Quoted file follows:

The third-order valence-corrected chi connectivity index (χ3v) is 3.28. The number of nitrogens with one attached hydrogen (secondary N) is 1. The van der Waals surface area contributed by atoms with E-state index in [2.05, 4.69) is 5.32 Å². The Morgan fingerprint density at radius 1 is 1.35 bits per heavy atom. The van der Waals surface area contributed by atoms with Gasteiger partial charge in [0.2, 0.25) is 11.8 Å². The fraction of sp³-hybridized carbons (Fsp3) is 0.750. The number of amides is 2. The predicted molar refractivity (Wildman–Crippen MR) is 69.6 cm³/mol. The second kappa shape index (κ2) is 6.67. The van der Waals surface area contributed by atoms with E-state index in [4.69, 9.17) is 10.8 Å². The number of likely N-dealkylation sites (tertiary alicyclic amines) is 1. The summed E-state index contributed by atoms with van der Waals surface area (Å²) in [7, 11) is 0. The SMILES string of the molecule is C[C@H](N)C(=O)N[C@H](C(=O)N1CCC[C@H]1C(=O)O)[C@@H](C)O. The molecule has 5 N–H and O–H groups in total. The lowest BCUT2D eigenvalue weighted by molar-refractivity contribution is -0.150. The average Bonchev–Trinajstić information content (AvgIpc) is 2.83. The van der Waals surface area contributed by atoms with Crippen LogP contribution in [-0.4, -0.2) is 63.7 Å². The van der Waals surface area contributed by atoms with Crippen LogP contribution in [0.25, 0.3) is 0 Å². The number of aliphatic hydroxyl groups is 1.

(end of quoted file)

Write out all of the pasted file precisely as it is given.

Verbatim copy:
The third-order valence-corrected chi connectivity index (χ3v) is 3.28. The number of nitrogens with one attached hydrogen (secondary N) is 1. The van der Waals surface area contributed by atoms with E-state index in [2.05, 4.69) is 5.32 Å². The Morgan fingerprint density at radius 1 is 1.35 bits per heavy atom. The van der Waals surface area contributed by atoms with Gasteiger partial charge in [0.2, 0.25) is 11.8 Å². The fraction of sp³-hybridized carbons (Fsp3) is 0.750. The number of amides is 2. The predicted molar refractivity (Wildman–Crippen MR) is 69.6 cm³/mol. The second kappa shape index (κ2) is 6.67. The van der Waals surface area contributed by atoms with E-state index in [4.69, 9.17) is 10.8 Å². The number of likely N-dealkylation sites (tertiary alicyclic amines) is 1. The summed E-state index contributed by atoms with van der Waals surface area (Å²) in [7, 11) is 0. The SMILES string of the molecule is C[C@H](N)C(=O)N[C@H](C(=O)N1CCC[C@H]1C(=O)O)[C@@H](C)O. The molecule has 5 N–H and O–H groups in total. The lowest BCUT2D eigenvalue weighted by molar-refractivity contribution is -0.150. The average Bonchev–Trinajstić information content (AvgIpc) is 2.83. The van der Waals surface area contributed by atoms with Crippen LogP contribution in [-0.4, -0.2) is 63.7 Å². The van der Waals surface area contributed by atoms with Crippen LogP contribution in [0.25, 0.3) is 0 Å². The number of aliphatic hydroxyl groups is 1.